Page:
“Greg fell out of a tree and he is hurt really bad,” and I turn to run, trusting that Mama will follow me. Twisting my head to glance over my shoulder just once, I see her slowly jogging in the distance, doing her best to keep up with my partially naked backside—a square of missing denim exposing the skin just below my underwear and the actual pink underwear—urging her forward.
I arrive just seconds ahead of her to see Greg still laying in the same spot on the ground, equidistant are two certain death traps—the rusted car frame, shards of metal pointing skyward, and the concrete curb bordering the back-alley narrow road behind the strip mall.
Two preteen boys are hovering above Greg and one of the boys kneels and places two fingertips on my brother’s forearm, just above the mangled wrist. Is he dead? I wonder...my breath catching in my throat...just as Mama stops beside me leaning over and sucking oxygen like she’s just run a marathon. Tentatively moving forward and dreading the sight of my brother’s lifeless body I fear is awaiting me; I peer over the back of the kneeling boy to see my brother’s eyes open and alert, his face now looking my way. He turns his attention to the current pulse-taking preteen boy and clears his throat.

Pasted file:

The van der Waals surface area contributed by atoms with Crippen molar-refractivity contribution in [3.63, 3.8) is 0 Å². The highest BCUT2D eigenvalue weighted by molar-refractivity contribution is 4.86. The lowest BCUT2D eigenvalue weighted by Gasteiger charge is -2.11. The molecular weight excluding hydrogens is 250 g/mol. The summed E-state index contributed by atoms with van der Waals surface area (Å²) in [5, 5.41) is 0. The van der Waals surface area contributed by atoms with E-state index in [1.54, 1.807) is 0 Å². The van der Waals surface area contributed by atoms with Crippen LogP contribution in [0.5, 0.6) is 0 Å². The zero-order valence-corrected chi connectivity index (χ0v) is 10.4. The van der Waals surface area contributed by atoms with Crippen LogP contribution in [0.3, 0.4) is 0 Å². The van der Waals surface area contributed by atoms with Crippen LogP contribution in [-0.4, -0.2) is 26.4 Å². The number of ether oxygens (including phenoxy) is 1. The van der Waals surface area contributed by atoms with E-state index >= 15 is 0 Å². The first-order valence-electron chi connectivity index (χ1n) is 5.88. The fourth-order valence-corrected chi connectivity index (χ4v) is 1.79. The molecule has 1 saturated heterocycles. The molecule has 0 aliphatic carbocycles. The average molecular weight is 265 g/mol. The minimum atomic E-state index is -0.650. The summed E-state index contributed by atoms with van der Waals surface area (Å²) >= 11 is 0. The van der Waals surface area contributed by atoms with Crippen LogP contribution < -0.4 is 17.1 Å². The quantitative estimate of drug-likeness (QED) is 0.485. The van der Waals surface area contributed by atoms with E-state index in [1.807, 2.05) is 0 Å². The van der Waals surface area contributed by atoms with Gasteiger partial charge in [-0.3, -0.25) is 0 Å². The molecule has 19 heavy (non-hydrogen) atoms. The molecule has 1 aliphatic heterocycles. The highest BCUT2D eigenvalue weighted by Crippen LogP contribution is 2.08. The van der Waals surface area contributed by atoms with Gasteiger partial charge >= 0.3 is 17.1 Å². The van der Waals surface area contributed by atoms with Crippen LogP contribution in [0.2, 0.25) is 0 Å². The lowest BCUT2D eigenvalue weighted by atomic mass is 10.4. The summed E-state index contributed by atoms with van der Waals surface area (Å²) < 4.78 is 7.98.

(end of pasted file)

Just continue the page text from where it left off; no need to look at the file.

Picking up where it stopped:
“Ahem. I am still alive,” he whispers, startling the would-be young medics as they straighten up with eyes widening. Both boys take a step back as we hear the sound of a siren now apparent in the distance. I breathe out, realizing I had been holding my breath, then Mama and I move in closer to my brother and squat down. I feel air wisp across my hamstring and quickly cover the bare spot with my hand, remembering the swatch of fabric left in the chain-link fence seemingly hours ago.